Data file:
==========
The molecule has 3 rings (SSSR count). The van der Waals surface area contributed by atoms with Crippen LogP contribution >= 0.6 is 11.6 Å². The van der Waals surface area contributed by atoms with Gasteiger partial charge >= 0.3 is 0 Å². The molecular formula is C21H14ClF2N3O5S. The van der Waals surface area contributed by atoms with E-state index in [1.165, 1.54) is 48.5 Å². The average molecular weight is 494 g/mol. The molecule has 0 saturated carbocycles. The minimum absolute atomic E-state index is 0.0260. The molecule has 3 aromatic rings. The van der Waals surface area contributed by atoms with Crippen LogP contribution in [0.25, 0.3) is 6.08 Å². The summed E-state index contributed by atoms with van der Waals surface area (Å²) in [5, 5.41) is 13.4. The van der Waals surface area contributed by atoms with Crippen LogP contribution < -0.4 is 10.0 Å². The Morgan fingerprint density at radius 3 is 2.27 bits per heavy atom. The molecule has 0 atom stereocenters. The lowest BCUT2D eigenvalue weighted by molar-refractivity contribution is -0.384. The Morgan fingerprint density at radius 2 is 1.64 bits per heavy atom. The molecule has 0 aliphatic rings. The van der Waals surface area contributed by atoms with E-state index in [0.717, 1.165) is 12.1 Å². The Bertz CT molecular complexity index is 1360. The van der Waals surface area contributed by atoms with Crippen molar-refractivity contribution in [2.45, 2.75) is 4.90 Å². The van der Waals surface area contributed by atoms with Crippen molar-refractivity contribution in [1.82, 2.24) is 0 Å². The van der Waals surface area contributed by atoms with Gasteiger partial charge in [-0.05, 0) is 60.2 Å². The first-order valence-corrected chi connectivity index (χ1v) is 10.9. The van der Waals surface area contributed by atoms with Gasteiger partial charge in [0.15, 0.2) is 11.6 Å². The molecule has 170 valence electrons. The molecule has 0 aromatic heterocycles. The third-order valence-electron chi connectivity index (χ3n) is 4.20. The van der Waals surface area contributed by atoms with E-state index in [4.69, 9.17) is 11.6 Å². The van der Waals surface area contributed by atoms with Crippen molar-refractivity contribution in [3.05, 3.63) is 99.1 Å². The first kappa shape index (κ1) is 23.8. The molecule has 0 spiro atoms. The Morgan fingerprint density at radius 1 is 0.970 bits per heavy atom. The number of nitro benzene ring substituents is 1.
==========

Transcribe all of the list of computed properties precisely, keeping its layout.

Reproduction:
The molecule has 3 rings (SSSR count). The van der Waals surface area contributed by atoms with Crippen LogP contribution >= 0.6 is 11.6 Å². The van der Waals surface area contributed by atoms with Gasteiger partial charge >= 0.3 is 0 Å². The molecular formula is C21H14ClF2N3O5S. The van der Waals surface area contributed by atoms with E-state index in [1.165, 1.54) is 48.5 Å². The average molecular weight is 494 g/mol. The molecule has 0 saturated carbocycles. The minimum absolute atomic E-state index is 0.0260. The molecule has 3 aromatic rings. The van der Waals surface area contributed by atoms with Crippen LogP contribution in [0.25, 0.3) is 6.08 Å². The summed E-state index contributed by atoms with van der Waals surface area (Å²) in [5, 5.41) is 13.4. The van der Waals surface area contributed by atoms with Crippen LogP contribution < -0.4 is 10.0 Å². The Morgan fingerprint density at radius 3 is 2.27 bits per heavy atom. The molecule has 0 atom stereocenters. The lowest BCUT2D eigenvalue weighted by molar-refractivity contribution is -0.384. The Morgan fingerprint density at radius 2 is 1.64 bits per heavy atom. The molecule has 0 aliphatic rings. The van der Waals surface area contributed by atoms with E-state index in [0.717, 1.165) is 12.1 Å². The Bertz CT molecular complexity index is 1360. The van der Waals surface area contributed by atoms with Crippen molar-refractivity contribution in [2.45, 2.75) is 4.90 Å². The van der Waals surface area contributed by atoms with Crippen molar-refractivity contribution in [1.82, 2.24) is 0 Å². The van der Waals surface area contributed by atoms with Gasteiger partial charge in [-0.05, 0) is 60.2 Å². The first-order valence-corrected chi connectivity index (χ1v) is 10.9. The van der Waals surface area contributed by atoms with Gasteiger partial charge in [0.15, 0.2) is 11.6 Å². The molecule has 170 valence electrons. The molecule has 0 aromatic heterocycles. The third-order valence-electron chi connectivity index (χ3n) is 4.20. The van der Waals surface area contributed by atoms with E-state index in [4.69, 9.17) is 11.6 Å². The van der Waals surface area contributed by atoms with Crippen molar-refractivity contribution in [3.05, 3.63) is 99.1 Å². The first kappa shape index (κ1) is 23.8. The molecule has 0 spiro atoms. The Morgan fingerprint density at radius 1 is 0.970 bits per heavy atom. The number of nitro benzene ring substituents is 1.